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Two decades of dune slack restoration in North Wales: Diversity, community and habitat specialists
  • Nicola Johansen,
  • Michelle Davis,
  • Paul Ashton
Nicola Johansen
Edge Hill University
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Michelle Davis
Writtle University College
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Paul Ashton
Edge Hill University

Corresponding Author:[email protected]

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Abstract

Humid dunes slacks are a highly threatened habitat, listed as vulnerable in the EU habitat red list. Accelerated successional processes in dune systems have resulted in the loss and degradation of ideal conditions for specialist dune slack species, many of whom are increasingly rare. This study investigated the restoration of a dune slack in North Wales, where soil removal was undertaken to reverse succession and reinstate nutrient-poor open conditions. It assessed the outcomes of the restoration for dune plant slack species and communities and examined how these communities have changed over the 18 years since restoration, exploring ecological factors affecting these changes. Annual data was available from fixed quadrat surveys undertaken since restoration and a repeat survey was carried out in 2022 using the same methods, along with a new quadrat survey in un-restored areas. Data was analysed to determine species, species richness and species diversity and NDMS ordinations were used to reveal community composition over time. The study found that the restoration has re-established typical dune slack species and plant communities during the first 18 years. The establishment of species occurred rapidly in the first three years, followed by continued but slower increases in species richness and diversity. The plant community has changed over time by the addition of new species and few losses of species have taken place. The stages since restoration are characterised by indicator species After 18 years a species rich and diverse community exists, containing all the initial pioneer species, with species richness and diversity still increasing. These are likely to be largely recruited from an existing seed bank. Restoration by turf removal may be suitable for other low nutrient, species rich habitats dependent upon high groundwater levels.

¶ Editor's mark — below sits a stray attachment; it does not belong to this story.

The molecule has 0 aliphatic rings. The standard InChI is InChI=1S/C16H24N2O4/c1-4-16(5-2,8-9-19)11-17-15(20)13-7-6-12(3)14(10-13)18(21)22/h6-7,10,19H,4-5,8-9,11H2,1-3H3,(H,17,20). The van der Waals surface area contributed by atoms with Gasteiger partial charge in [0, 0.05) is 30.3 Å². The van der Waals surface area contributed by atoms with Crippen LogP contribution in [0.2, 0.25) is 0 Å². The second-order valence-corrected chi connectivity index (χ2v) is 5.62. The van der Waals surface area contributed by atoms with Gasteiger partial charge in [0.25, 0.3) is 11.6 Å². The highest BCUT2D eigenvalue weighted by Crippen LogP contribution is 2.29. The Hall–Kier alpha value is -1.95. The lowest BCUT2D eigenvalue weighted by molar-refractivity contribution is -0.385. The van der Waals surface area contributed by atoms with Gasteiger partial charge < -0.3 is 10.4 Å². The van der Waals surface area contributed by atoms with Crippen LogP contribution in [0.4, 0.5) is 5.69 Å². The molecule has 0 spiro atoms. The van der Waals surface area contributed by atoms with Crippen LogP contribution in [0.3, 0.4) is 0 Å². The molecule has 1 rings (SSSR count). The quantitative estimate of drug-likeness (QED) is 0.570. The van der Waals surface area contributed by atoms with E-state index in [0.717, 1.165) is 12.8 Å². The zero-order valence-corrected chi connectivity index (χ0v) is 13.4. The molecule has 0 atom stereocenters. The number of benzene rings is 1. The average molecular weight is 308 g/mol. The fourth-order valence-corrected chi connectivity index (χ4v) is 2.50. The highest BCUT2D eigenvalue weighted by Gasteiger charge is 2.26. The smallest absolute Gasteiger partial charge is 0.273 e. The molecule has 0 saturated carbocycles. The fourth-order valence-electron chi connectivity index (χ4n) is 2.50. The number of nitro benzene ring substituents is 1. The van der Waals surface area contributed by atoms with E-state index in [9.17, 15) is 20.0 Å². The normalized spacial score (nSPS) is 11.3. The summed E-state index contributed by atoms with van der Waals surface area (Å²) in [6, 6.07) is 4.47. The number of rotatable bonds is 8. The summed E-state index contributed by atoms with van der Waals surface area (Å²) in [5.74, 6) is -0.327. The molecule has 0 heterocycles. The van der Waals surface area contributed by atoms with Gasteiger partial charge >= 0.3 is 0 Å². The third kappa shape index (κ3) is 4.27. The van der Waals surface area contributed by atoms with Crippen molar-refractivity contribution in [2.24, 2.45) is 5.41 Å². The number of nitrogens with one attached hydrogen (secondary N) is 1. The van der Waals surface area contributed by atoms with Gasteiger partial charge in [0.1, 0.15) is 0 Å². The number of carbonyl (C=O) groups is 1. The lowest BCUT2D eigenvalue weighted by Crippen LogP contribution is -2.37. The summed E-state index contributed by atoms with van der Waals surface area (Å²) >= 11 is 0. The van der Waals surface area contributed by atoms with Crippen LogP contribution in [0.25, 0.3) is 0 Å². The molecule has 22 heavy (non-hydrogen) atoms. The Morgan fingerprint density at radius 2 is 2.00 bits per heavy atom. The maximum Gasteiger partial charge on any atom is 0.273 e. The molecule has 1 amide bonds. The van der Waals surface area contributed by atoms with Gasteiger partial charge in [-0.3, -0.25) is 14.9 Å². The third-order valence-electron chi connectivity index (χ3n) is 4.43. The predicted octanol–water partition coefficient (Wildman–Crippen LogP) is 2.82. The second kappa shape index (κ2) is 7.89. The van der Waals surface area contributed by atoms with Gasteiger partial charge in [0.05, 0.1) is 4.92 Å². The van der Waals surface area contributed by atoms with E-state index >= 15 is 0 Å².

16 Feb 2023Submitted to Nordic Journal of Botany
22 Feb 2023Assigned to Editor
22 Feb 2023Submission Checks Completed
22 Feb 2023Review(s) Completed, Editorial Evaluation Pending
22 Feb 2023Reviewer(s) Assigned
04 Apr 2023Editorial Decision: Revise Major